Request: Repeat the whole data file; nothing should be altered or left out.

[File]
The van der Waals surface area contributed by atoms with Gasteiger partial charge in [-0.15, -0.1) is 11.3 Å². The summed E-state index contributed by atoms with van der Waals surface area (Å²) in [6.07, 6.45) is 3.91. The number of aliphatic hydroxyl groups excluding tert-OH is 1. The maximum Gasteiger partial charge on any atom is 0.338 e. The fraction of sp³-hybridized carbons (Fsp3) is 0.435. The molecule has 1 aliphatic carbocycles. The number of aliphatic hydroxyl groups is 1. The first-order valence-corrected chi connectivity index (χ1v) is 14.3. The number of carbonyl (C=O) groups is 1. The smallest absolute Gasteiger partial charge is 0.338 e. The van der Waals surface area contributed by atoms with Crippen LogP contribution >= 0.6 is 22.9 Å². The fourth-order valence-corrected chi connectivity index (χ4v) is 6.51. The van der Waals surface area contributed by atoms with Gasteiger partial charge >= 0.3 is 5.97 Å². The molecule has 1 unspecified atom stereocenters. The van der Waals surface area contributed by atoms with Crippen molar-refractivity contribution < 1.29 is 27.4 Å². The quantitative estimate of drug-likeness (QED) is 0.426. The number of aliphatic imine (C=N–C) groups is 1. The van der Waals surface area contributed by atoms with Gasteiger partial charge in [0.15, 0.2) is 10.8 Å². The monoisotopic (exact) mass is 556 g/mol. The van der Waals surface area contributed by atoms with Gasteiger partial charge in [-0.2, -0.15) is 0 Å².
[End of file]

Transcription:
The van der Waals surface area contributed by atoms with Gasteiger partial charge in [-0.15, -0.1) is 11.3 Å². The summed E-state index contributed by atoms with van der Waals surface area (Å²) in [6.07, 6.45) is 3.91. The number of aliphatic hydroxyl groups excluding tert-OH is 1. The maximum Gasteiger partial charge on any atom is 0.338 e. The fraction of sp³-hybridized carbons (Fsp3) is 0.435. The molecule has 1 aliphatic carbocycles. The number of aliphatic hydroxyl groups is 1. The first-order valence-corrected chi connectivity index (χ1v) is 14.3. The number of carbonyl (C=O) groups is 1. The smallest absolute Gasteiger partial charge is 0.338 e. The van der Waals surface area contributed by atoms with Crippen LogP contribution >= 0.6 is 22.9 Å². The fourth-order valence-corrected chi connectivity index (χ4v) is 6.51. The van der Waals surface area contributed by atoms with Gasteiger partial charge >= 0.3 is 5.97 Å². The molecule has 1 unspecified atom stereocenters. The van der Waals surface area contributed by atoms with Crippen molar-refractivity contribution < 1.29 is 27.4 Å². The quantitative estimate of drug-likeness (QED) is 0.426. The number of aliphatic imine (C=N–C) groups is 1. The van der Waals surface area contributed by atoms with Gasteiger partial charge in [0.15, 0.2) is 10.8 Å². The monoisotopic (exact) mass is 556 g/mol. The van der Waals surface area contributed by atoms with Gasteiger partial charge in [-0.2, -0.15) is 0 Å².